Commissioned for Creative Folkestone Triennial 2021
*Due to the seafront location of this artwork we may close the exhibit in high winds or adverse weather conditions for safety.
Taking its inspiration from the Rotunda amusement arcades that drew crowds to the beach until the 1990s, FORTUNE HERE (for Urban Room Folkestone) is a pavilion and visitor experience located near the site of the now demolished domed buildings from which the Rotunda got its name. The pavilion contains themed games - and a course for crazy golf - addressing significant contemporary topics that affect both local residents and Europe’s wider population.
All urban landscapes are in constant flux, the buildings tend to change more slowly, the ‘public’ spaces between them rather faster. How do citizens interact with these spaces and the changes? Who is changing and shaping the spaces? Why? How? These questions, fundamentally, aim to reflect on how the development of the urban environment can keep up with concurrent and entangled societal change and evolving global norms.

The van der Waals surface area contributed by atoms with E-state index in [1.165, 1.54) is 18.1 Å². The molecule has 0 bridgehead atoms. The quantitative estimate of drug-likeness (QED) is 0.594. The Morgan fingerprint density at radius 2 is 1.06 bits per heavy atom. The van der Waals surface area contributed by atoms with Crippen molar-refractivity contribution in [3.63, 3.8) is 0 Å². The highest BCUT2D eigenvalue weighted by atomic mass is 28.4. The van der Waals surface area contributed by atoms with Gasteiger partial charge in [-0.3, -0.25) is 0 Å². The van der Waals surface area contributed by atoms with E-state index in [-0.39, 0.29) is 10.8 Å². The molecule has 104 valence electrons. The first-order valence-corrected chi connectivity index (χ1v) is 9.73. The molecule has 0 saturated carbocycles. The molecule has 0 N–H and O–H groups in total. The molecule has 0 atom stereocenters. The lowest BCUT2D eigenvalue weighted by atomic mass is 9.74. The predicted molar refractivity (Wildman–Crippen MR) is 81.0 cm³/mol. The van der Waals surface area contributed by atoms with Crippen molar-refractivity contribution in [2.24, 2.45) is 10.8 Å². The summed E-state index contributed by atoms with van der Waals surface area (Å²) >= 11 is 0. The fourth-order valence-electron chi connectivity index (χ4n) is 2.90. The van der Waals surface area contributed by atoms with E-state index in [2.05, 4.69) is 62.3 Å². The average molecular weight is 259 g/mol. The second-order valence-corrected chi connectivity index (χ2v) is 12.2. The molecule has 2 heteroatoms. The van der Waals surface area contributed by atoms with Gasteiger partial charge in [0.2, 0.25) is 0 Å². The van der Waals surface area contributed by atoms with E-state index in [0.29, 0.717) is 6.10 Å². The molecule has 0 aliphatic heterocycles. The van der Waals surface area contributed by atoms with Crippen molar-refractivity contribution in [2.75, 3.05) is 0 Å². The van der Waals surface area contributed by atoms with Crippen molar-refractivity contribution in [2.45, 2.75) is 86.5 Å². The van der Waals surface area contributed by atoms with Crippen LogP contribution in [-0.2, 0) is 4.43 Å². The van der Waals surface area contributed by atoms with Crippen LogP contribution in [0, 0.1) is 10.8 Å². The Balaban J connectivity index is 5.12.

Challenging established and emerging definitions relating to cultural, critical and urban practices, genuinefake, aka Rachel Stella Jenkins's work is shaped by a continuous interrogation and search for new perspectives, frontiers, imaginaries and insights to the complexities of both largely urbanised and rapidly urbanising environments. This endeavour is brought to life through the platform genuinefake, founded by Rachel in 2009, where partnerships in the realms of design, architecture & urbanism aim to broaden normative definitions and concepts and mediate between social, cultural and spatial agency.
Her projects and collaborations have included visually documenting, mapping, writing, curating, exhibiting, researching. Rachel is currently Senior Lecturer at the Chelsea College of Arts, University of the Arts London. She has lived in Folkestone since 2017.
genuinefake, FORTUNE HERE (for Urban Room Folkestone), commissioned for Creative Folkestone Triennial 2021. Photo by Thierry Bal. Film by Oliver Parkin. Drone footage by Tom Bishop